Thursday, August 2, 2012

Run for your life

Most of you already know that in January I injured my ankle following a race. At first I thought I'd barrel through, like I always do, mind over matter. I assumed that I would most likely not be able to run for a week, and was infinitely annoyed by this fact, especially because I was training for another race in a couple of months. Well, here we are, in August, and I'm still nursing the same injury. I've been through months of physical therapy, specialist visits, various ointments and creams, steroid/iontophoresis treatments, and still it persists. So what, right? Big deal, so I can't run. But it IS a big deal. A very big deal. Running was the last thing I had that I was doing for myself. Not only that, I had realized that running had become a very important part of me and an essential ingredient to getting through the day.  I don't know how it happened, because when I was younger I hated running with an unhealthy passion.  But here we are. I love running. I love the sound of my feet hitting the ground: the hushed zip of the tread of my sneakers on pavement; the soft crunch of the gravel under my feet; the swishing whisper as my feet forge their path through the tall grass; the satisfying splash of the puddle; the sweatier, the dirtier, the better, because that means I have earned this run, this solitude. I also love feeling my lungs burn, breathing hard, working hard, feeling my blood pumping, because it means I'm still alive. After everything, I'm still alive and, more importantly, I'm still full of life, I still have something to offer. When I run I want to work hard, to punish myself for my faults and create something positive of them, and so I can reward myself when I am done. I admit it has become a manic obsession. When I run, I can throw off the different capes and layers of person that I am trying--and failing spectacularly--to be, the personas that I am lying to myself about. When I run I am me, plainly and just simply me. I am at once a purely physical being but also more intimately connected to my subconscious. I let my mind go where it wants to go, and when it goes to dark places, the physical action of feet on earth pound out bad, the scary, lending perspective, or if not that, at least detachment. The faces of the hurtful people in my life pave my path, making every footfall, every crunch of rock or twig a therapeutic event. And that is just the beginning.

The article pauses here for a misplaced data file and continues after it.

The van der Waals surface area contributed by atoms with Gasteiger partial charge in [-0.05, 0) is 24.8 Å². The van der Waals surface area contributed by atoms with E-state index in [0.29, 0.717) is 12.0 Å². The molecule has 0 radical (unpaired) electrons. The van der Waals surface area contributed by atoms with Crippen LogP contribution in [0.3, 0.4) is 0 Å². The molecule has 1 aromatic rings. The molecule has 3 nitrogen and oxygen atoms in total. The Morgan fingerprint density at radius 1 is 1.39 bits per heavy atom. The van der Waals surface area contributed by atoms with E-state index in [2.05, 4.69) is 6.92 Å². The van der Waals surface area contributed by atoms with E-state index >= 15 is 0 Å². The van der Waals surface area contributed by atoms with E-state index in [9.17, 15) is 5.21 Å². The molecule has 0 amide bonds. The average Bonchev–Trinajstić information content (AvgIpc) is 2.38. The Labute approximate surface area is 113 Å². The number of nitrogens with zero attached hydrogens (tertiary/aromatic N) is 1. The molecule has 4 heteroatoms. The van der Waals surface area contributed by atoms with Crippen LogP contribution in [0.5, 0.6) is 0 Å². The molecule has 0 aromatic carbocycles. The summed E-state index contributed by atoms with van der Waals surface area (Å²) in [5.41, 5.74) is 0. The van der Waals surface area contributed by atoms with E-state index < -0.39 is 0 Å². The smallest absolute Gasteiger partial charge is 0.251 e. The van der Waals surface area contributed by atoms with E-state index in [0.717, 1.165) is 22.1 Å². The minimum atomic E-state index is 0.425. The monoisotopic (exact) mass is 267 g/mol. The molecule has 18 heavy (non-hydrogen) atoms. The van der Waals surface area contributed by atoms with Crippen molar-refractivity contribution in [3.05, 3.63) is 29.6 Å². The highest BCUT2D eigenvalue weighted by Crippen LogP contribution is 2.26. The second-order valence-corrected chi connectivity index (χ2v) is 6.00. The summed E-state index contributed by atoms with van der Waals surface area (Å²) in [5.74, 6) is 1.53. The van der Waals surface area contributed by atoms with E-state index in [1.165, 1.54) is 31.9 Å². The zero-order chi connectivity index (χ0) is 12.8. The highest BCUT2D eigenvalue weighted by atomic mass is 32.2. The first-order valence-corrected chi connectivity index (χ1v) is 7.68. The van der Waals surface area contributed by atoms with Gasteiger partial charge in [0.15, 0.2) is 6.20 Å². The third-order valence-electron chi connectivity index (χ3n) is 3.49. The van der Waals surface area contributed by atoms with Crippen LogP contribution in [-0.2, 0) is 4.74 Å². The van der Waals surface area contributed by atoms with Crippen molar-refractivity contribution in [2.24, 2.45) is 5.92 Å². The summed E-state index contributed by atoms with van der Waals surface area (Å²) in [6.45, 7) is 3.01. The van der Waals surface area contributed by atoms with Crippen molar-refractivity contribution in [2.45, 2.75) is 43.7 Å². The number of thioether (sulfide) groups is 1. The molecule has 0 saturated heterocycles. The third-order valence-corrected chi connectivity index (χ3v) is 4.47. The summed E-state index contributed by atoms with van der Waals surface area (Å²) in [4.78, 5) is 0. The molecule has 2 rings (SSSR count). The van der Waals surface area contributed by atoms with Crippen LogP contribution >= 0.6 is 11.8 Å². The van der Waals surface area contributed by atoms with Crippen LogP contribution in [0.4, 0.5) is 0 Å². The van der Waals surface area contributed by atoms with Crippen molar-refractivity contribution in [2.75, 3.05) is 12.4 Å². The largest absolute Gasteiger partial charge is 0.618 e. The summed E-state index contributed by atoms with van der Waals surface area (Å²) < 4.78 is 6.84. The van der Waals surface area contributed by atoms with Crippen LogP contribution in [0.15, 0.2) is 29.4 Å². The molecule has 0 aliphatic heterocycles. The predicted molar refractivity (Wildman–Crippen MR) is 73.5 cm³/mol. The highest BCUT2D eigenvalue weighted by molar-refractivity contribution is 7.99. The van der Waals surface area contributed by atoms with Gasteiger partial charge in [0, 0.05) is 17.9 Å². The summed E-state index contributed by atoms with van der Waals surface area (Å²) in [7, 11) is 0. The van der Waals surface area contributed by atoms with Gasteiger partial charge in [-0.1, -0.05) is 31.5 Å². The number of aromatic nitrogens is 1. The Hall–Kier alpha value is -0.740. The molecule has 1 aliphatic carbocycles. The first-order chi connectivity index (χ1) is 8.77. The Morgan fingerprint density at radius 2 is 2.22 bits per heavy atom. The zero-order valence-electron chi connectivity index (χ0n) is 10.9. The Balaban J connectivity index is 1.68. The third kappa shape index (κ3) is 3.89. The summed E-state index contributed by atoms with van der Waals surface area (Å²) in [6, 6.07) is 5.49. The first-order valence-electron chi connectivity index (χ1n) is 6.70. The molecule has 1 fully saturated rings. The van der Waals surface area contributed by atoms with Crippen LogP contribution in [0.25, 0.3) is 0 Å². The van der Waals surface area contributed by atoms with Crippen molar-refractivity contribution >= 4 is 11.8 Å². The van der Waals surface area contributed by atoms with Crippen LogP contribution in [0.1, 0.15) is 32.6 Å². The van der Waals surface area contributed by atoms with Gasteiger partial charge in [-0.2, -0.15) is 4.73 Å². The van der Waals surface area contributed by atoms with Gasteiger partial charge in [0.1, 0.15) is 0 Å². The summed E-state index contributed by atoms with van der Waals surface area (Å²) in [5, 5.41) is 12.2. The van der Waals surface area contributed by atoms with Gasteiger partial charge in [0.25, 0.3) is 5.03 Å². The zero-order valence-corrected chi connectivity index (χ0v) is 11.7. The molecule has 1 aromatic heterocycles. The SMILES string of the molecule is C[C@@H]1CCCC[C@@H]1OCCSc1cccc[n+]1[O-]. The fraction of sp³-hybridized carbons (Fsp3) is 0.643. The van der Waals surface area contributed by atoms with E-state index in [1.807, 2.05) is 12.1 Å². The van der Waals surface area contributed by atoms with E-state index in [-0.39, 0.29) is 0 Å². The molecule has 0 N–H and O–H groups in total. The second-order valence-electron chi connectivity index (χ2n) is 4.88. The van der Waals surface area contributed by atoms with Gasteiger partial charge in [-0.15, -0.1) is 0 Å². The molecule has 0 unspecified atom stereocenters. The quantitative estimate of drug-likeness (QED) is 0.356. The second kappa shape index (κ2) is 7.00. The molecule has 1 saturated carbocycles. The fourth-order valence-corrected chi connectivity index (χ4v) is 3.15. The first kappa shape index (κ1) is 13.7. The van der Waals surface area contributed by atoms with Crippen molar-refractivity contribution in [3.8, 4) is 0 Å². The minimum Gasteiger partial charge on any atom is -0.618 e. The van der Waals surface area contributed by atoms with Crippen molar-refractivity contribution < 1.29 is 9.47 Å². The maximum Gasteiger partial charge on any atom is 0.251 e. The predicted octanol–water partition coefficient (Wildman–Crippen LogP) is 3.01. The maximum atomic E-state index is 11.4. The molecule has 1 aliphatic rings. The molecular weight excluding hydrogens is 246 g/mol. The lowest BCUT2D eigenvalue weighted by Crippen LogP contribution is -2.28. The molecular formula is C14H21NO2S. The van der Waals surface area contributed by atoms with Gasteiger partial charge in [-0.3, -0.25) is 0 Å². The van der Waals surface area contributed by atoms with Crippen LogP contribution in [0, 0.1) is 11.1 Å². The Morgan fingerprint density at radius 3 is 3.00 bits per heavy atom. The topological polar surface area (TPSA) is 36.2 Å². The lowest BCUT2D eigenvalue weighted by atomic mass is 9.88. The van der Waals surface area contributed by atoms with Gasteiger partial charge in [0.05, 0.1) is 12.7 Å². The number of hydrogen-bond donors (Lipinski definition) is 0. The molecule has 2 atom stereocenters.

Running in the gym doesn't cut it. I love being outside, in nature, rain or shine. When I'm outside, I feel like chains around my chest have been released, I can breathe again, I can clear my head, I can recharge.

One friend suggested that my current ankle injury is my body telling my mind and soul to stop running away, from my worries, from my fears, from my obligations. And it's true I want to run away, I want to run and not stop until I reach the horizon, not the one place I glimpse at the beginning, but the ever-changing one, the end of the earth. I want to run and find where the road becomes track, where the track becomes dirt, where the dirt becomes grass, just run, run, run. And I am running away, but I'm running away so that I can come back again. So that I can spend the negative inside my heart and mind and come back a clean slate to take on the challenges of every day.

And now that has been taken away from me, with no way of knowing when, if ever, I will be healthy enough to resume. I have gone through many different emotions: anger, resentment, depression, despair, all the while my mind bouncing around in my skull, wanting to scream....I know in the grand scheme of life, this setback seems trivial. I have a healthy, happy family, a secure life, a loving husband, but for the first time I am realizing that running isn't just a form of exercise for me. It's a way of life, something that I need to keep me level, grounded, and alive--not in the literal sense, but alive in the sense that I feel energy and life coursing through my veins.

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